As an entrepreneur in the manufacturing industry, what key lessons has the business taught you?
The most valuable lesson I have learned is the benefit of strong, active networks. These networks provide referrals and opportunities that I otherwise would not have access to; they offer morale support and positive influences. Another lesson is never ever stop learning; those that think they know it all when starting-up are in real trouble. Whether it is from books, audiotapes, or attending meetings, conferences… each provides an opportunity to expand one’s knowledge and learn more about one’s field.

Also, a key lesson was learning that nobody builds an empire alone; I did not need eight arms and 24 legs. When I first started as an entrepreneur, I thought I would have to do everything on my own. The result was stress in all areas of my life; I had minimal success. One day, I realised I was not the only person on the planet and there were other people who possessed skills that could help move my vision forward. My brand has grown phenomenally ever since.

What advise do you have for young businesses like yours who are seeking to have a breakthrough?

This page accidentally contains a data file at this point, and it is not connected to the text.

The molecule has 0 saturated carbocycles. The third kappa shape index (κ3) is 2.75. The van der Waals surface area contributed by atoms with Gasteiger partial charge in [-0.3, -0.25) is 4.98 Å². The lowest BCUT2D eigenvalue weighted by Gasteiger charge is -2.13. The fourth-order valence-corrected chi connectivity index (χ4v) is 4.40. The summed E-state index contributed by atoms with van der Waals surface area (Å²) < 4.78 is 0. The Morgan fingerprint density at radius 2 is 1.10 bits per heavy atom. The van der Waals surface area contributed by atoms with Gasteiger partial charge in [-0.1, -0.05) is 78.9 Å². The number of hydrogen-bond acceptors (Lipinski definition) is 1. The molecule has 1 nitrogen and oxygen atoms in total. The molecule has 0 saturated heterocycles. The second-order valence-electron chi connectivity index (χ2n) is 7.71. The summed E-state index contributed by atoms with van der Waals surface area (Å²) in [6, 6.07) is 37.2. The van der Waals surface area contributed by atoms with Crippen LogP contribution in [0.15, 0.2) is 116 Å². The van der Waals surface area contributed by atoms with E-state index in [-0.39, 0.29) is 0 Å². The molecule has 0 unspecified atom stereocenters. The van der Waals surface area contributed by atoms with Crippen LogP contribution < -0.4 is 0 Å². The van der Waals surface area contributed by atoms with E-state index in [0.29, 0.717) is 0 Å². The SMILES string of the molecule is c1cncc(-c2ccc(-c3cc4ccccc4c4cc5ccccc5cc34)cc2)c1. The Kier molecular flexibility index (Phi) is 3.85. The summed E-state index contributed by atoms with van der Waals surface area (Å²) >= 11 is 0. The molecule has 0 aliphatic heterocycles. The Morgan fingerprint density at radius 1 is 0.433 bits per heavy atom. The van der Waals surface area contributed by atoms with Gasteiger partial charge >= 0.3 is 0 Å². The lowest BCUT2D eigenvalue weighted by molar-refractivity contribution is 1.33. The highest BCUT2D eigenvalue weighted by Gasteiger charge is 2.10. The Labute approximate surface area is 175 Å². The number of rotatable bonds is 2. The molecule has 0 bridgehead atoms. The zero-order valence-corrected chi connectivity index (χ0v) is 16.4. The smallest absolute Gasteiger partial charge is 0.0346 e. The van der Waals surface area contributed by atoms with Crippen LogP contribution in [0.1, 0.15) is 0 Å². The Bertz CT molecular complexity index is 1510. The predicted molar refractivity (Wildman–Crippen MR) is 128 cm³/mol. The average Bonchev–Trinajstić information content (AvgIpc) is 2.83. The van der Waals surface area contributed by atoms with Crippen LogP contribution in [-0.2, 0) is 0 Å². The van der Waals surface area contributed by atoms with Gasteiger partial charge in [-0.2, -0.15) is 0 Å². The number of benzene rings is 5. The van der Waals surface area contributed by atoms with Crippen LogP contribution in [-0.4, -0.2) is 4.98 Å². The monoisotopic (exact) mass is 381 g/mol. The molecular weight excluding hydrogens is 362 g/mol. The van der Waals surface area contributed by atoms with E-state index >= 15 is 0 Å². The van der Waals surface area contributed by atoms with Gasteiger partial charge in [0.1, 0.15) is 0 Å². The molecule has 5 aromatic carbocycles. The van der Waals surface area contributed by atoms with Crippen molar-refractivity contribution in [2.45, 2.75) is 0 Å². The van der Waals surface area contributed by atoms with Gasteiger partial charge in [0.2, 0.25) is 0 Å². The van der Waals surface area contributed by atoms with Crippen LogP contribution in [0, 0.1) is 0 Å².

Have a teachable spirit (humility) and find a mentor; despite challenging conditions, there are always experienced people with decades of experience to impart. If you find such a mentor, particularly one who has been successful in your market, do everything you can to hold on to them. Do not be afraid to challenge opinion; it is what makes an entrepreneur stand out from the crowd and your mentor will think more of you for it. Even if you do not have a full-time mentor, successful business people are usually happy to answer one-off questions if approached in the right way.


What’s your advice to women who are looking forward to be their better versions?
You can be anything and everything you set your mind to, with the right amount of ambition, commitment, and dedication, of course, hard work, you will do it. First things first, you need to realise what that best version of yourself looks like, that is what you need to figure out how you can take the next step. It is all about your mindsets and reprogramming your mind for success. The women we admire and look up to all have different mindsets.

How do you combine work and family?
It is never easy being a wife and a mother trying to juggle work with family life, so I created and organised a family calendar to figure out my family’s priorities. Once I spend time conversing and allow my family to have a say in how I am tackling the balance between them and my work, I find out they have a lot of helpful contributions and feedback. I make sure communication flows constantly.

What is your philosophy of life?
Dare to cause a change that will forever be remembered, be it small or big. Remember you are a link in the chain to draw a lot of people up, take a step and make real impact.